The decision is consistent with the new Wachovia's overall long-term strategy, outlined by CEO and President Ken Thompson shortly after the merger. Currently, general banking represents 50% of Wachovia's 2001 projected net income, while corporate and investment banking and wealth management and capital management each represents 20%; other activities account for the remaining 10%. Wachovia wants to grow the wealth management and capital management component to between 30% and 35% of total net income, corporate and investment banking to between 25% and 30%, and reduce general banking to between 35% and 40%.
There's one more reason to roll out the new identity campaign with care. Analysts suggest that Florida generates between 20% and 25% of Wachovia's income. "Florida is hugely important to this organization," says Helms.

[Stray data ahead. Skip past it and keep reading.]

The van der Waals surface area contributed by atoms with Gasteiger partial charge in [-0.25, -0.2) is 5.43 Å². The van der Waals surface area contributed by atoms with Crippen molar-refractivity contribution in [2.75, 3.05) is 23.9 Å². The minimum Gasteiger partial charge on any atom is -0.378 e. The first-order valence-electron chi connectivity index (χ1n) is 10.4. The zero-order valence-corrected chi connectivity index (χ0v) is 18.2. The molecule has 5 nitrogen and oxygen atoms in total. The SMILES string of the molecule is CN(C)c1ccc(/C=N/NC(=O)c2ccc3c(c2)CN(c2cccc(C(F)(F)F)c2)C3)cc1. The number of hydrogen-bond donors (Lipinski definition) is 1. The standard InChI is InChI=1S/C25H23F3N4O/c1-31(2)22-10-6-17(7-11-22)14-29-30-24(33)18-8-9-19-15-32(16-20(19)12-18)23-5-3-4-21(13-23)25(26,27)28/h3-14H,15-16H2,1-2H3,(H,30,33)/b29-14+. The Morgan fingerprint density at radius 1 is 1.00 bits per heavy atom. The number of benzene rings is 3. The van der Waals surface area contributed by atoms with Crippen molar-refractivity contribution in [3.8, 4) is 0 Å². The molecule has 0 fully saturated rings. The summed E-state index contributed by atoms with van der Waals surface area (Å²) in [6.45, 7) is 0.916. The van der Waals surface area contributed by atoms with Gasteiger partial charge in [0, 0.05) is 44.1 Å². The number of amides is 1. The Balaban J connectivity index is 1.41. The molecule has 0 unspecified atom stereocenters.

In the News
Amelia Island -- BETA-1, a business and technology incubator, will spend $3 million to build a headquarters and client facility at Gateway to Amelia in Nassau County. The 30,000-sq.-ft. facility will be able to house up to 16 startups.
Baker County -- WorkSource, a regional workforce development organization that serves job seekers and businesses, has opened a center in Macclenny. One reason for the expansion beyond Duval County, officials say, is the arrival of Wal-Mart's 800,000-sq.-ft. distribution center, due to be completed this month. That will generate the need for workers.
Fernandina Beach -- Fields Atlantic paid $1.3 million for one of Waterview Development's last vacant properties. Fields plans to develop commercial and retail enterprises as well as residential units on the one-acre site.
Jacksonville -- Tire Kingdom has opened its first TK Performance auto accessory store. Besides Jacksonville, the tire retailer plans to open additional TK Performance locations in Orlando, Tampa and Miami.
The Jacksonville Seaport Authority and Airport Authority officially began doing business Oct. 1 as a separate agencies. They had been part of a single authority .